I gave the BU Center for Career Development a call. When I went to BU, it was called the Office of Career Services. It was in a basement of a building on Deerfield St in Kenmore Square and smelled like a basement. These days, it’s a “Center” that “develops” you rather than “serves.” It has also moved up to swanky digs on the 3rd floor, about to move into swankier new digs in a brand new building across the street. I think they’ve figured out that if they do a better job of helping liberal arts majors like me make a ton of money, they’ll get a piece of that in alumni donations.

As an alum, I was eligible for three counseling sessions and two assessment tests for the bargain price of $90. This was a steal, and I’d be crazy to turn it down. Plus, I LOVE taking personality tests.

Tune in next week for Part 2 of Career Shape-Shifting: “INFP”

SIDE NOTE:  If you’ve never perused the Work/Career section of your local bookstore, the blog title refers to “What Color Is Your Parachute?” which I read in my 20s. Please don’t take my recent state of career confusion as evidence the book fails its intended purpose. It’s a fabulous book. My career track derailment has more to do with variable commitment on my part than anything else.

careering

career   /kəˈri(ə)r/

noun  an occupation undertaken for a significant period of a person’s life and with opportunities for progress

verb  move swiftly and in an uncontrolled way in a specified direction

Oxford US English Dictionary

Isn’t this the oddest word? In American culture, we are taught as children that a career is what we decide to “be” when we grow up. We are what we do. We are expected to pursue a career in a deliberate and linear fashion: we go to college and, possibly, graduate school, with a goal in mind, then we get a job in our chosen profession at a company that will employ us, promote us, provide benefits for our families, and fulfill us, until the time comes for us to retire happily. But nowhere in either definition of the word “career” is anything related to personal fulfillment.

I never knew this word as a verb, but I identify with it much more, especially the “swift and uncontrolled” part. Now that sounds exciting! For my whole life, I’ve been careering, and my specified direction was always UP the corporate ladder. I thought that getting promoted was the sign I was doing the right thing. But, at two points in my life, I realized that I had attained career goals that just didn’t fit me. The first time, I was 25 years old. I thought I was hot shit and envisioned success, power, and money in my future. I called it my Quarter Life Crisis. But more on that another time.

This time, I’m approaching 40, and all I want is time and energy to enjoy my family. I don’t really want anything in my life to be done swiftly and out of control. I don’t need it to be a smooth trajectory upward or a 65mph highway. This time, careering will be a meandering path through back roads that slows down and speeds up here and there, with no dead ends or head-on collisions.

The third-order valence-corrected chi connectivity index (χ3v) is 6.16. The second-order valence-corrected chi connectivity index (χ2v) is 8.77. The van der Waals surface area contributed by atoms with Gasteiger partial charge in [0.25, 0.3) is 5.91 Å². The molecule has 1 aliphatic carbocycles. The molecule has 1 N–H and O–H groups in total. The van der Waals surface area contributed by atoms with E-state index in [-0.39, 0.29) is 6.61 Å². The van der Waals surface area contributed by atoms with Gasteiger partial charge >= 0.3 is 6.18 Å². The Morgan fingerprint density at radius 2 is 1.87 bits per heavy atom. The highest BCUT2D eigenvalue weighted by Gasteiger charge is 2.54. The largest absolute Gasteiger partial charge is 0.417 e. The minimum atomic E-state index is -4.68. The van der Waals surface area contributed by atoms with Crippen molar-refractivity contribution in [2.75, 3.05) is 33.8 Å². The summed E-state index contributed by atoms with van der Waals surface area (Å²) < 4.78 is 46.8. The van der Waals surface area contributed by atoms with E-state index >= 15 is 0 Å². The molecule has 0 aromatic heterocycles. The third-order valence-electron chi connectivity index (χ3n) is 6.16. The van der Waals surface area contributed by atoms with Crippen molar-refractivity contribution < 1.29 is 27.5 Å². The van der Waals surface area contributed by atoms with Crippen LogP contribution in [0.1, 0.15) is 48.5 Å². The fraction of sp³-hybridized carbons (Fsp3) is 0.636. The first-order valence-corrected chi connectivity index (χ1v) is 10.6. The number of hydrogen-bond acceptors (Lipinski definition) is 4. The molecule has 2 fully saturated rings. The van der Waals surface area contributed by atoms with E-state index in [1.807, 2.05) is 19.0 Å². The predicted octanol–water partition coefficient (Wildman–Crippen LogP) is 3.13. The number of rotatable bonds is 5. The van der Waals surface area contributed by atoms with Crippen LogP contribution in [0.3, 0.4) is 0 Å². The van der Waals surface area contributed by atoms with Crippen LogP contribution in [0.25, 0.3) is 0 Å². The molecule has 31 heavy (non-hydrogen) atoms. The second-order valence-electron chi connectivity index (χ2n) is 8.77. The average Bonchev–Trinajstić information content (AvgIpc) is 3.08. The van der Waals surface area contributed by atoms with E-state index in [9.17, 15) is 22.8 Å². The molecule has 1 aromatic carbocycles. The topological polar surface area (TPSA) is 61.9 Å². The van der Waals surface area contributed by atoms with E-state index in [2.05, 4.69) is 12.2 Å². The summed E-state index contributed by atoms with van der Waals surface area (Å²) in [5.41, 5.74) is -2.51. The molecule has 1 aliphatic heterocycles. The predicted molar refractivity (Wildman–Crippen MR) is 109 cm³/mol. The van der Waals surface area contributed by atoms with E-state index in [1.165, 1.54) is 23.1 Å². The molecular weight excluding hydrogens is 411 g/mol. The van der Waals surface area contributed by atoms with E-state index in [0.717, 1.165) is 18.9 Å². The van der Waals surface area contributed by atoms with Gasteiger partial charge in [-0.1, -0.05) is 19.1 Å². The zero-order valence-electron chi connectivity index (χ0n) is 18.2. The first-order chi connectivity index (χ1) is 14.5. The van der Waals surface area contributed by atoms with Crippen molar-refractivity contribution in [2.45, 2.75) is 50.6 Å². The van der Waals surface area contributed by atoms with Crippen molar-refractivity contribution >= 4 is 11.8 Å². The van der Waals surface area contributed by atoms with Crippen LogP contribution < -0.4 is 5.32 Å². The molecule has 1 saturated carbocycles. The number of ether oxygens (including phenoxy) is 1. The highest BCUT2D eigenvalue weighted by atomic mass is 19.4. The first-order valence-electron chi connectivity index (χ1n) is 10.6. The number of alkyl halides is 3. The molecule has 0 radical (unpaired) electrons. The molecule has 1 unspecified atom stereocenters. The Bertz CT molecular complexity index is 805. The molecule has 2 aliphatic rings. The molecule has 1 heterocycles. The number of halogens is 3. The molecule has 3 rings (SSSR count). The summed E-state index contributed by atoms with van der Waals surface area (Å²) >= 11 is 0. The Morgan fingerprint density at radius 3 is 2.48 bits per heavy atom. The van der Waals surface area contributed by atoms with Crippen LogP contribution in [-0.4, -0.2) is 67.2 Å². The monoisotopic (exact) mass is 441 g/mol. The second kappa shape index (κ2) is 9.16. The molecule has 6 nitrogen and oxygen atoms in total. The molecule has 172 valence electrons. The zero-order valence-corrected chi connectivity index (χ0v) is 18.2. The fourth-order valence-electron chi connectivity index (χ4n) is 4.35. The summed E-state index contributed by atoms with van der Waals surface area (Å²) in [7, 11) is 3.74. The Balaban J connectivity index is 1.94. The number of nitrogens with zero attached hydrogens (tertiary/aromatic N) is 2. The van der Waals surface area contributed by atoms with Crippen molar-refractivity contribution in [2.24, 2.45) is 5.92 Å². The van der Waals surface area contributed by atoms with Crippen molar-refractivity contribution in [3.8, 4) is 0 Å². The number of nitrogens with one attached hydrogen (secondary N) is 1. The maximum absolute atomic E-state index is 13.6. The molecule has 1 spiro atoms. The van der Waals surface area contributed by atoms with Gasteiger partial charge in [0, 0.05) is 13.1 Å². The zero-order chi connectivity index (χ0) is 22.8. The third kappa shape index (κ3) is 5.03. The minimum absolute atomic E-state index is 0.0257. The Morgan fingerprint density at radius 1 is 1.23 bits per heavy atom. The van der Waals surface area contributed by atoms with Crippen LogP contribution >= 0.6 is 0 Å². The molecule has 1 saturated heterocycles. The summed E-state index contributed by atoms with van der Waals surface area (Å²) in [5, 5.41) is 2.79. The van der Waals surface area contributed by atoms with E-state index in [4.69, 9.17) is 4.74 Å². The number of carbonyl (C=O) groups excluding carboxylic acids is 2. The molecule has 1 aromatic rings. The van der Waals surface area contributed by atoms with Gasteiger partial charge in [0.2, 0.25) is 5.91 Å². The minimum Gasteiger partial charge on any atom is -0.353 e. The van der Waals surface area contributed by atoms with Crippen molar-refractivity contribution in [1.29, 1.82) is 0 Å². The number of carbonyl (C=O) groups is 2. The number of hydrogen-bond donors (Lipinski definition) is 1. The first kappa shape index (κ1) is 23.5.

Direction. What’s yours? How did you find it?

oh my, it’s been a while

I’ve been busy, uninspired, procrastinating, stressed out, and just plain lazy. Reading begets writing, and I haven’t been.

Instead, I’ve been going to summer field trips, school concerts, kindergarten graduations, birthday parties, and parent meetings. I signed up for a CSA, found a drop-off class for D, registered H for summer camp, painted my stairway (finally!) and took first steps towards starting my own business. We bought a new car and still managed to scrape together H’s tuition for next year. I took the kids to NJ to see Papa and Gramma, and we hung out with friends at Sebago Lake in Maine.

Friday was my 38th birthday (though I just keep saying I’m 40 to get myself used to the idea by the time it happens). I’ve been home for a full year. It’s time to motivate. Just do it (thanks Nike). No excuses.

more to come…

what’s the problem?

picasso quote

This quote by Pablo Picasso resonates with me on many levels. As a mother, it makes me think about how to continually nurture my little artists’ creativity. And as a grown-up individual, I wonder where I failed to nurture myself as an artist along the way. There are so many mundane yet necessary responsibilities we slowly acquire as adults — it’s too easy to let them get in the way of creative pursuits. I haven’t got an answer to the problem, but I’m glad I know what the problem is.

~ via Every Child is an Artist | Fotoseeds Photographic Education.

mind the gap — do a lot of work

It’s Sunday morning, the kids are peacefully watching Cars 2 and playing with Legos. I’ve got my cup of coffee and am trolling through Pinterest, my new favorite timesuck source of inspiration and ideas.

I came across this pin quoting Ira Glass on creative work, which led me to the fabulous Writer Underground blog, and this video. (I listen to his radio show, but never knew he was fairly easy on the eyes as well)

To have a vision, and not be able to execute because the quality of our work isn’t good enough yet. I’m so in that phase — with writing, decorating, crafting — and it’s incredibly frustrating. I tend to think I’m either creative, or not, and if it doesn’t come easy I fall into the “not creative” category. It is tough to remember that great work doesn’t just spew out easily and painlessly. Kind of like giving birth. It’s work, after all, and we treasure the final product more knowing the effort we gave to create it.

“It is only by going through a volume of work that you will close that gap, and your work will be as good as your ambitions.”